I’m falling into the laid-back “routine” of life in Pucallpa. Yesterday I got up just after the others had left for school (Except Rosy, she had the day off.) and ate breakfast. Then, Rosy and I walked the 3 or so blocks to their church, where we helped cook lunch for “los viejitos” (the elderly people of the church.) About halfway through the cooking process, I realized I was understanding at least 95% of what was being said… and they weren’t talking to me (which they do slowly), they were talking to each other!
Rosy and I cooked lunch when we got back (read: I shredded carrots and set the table while she cooked), then we watched a Spanish soap opera together while we waited for “los chicos.” We all ate together, then had another lazy afternoon of naps, Spanish TV, internet, and music. Around 3:45 (just as I had decided to go to sleep), Mama Rosy knocked on my door and said “Vamos al centro” (Let’s go to the centro, the central shopping area in Pucallpa.)
We took a motocarro into Pucallpa, where we got ice cream. We bought some things for the house in what I think was a grocery/drugstore. All the things are on tall shelves behind counters, and to buy something, you have to ask a worker to get it down. Que interesante!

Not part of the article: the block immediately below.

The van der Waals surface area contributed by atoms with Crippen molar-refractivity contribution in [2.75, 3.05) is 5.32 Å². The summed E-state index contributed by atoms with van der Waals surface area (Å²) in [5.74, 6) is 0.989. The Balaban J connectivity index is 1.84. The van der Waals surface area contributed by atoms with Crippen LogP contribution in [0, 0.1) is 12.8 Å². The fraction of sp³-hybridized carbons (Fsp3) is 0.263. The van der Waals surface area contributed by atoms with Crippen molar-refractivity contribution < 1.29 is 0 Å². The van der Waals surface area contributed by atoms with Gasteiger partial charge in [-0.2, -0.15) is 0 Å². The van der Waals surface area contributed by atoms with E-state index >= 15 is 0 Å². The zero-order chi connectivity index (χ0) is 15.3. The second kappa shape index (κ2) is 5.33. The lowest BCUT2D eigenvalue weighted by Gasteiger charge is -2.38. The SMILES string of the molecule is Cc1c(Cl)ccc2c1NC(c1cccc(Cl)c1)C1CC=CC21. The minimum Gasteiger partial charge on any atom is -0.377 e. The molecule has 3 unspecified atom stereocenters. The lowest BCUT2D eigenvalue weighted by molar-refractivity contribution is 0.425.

Last night was a great time with my host siblings, all piled on one bed talking and laughing and singing. I just love music- they know the words to almost every English song!
This morning I was able to sleep in for a while, then Skype with a friend for about an hour, which was a wonderful English break! We cleaned at the church, and then ate there with some other families. (Including Aurora, my new favorite person in Peru. She lives in the Wycliffe compound across the street, and knows how to cook all kinds of American food. Last night she made me the best chocolate cake I’ve ever eaten and is apparently bringing American bread tonight!)
We were enjoying another lazy afternoon at home when it started to rain- and I do mean RAIN. My words can’t begin to describe the sound of the tropical deluge on the metal roof of the house, the feeling of tiny drops of icy water coming in through the window and soaking my arms, or the smell of the air as the rain mixes with the smoke. The lights have flickered a few times. I’m telling you, I have NEVER, EVER seen it rain this hard anywhere other than Peru. Pedro said it had been two or three weeks since they last had rain.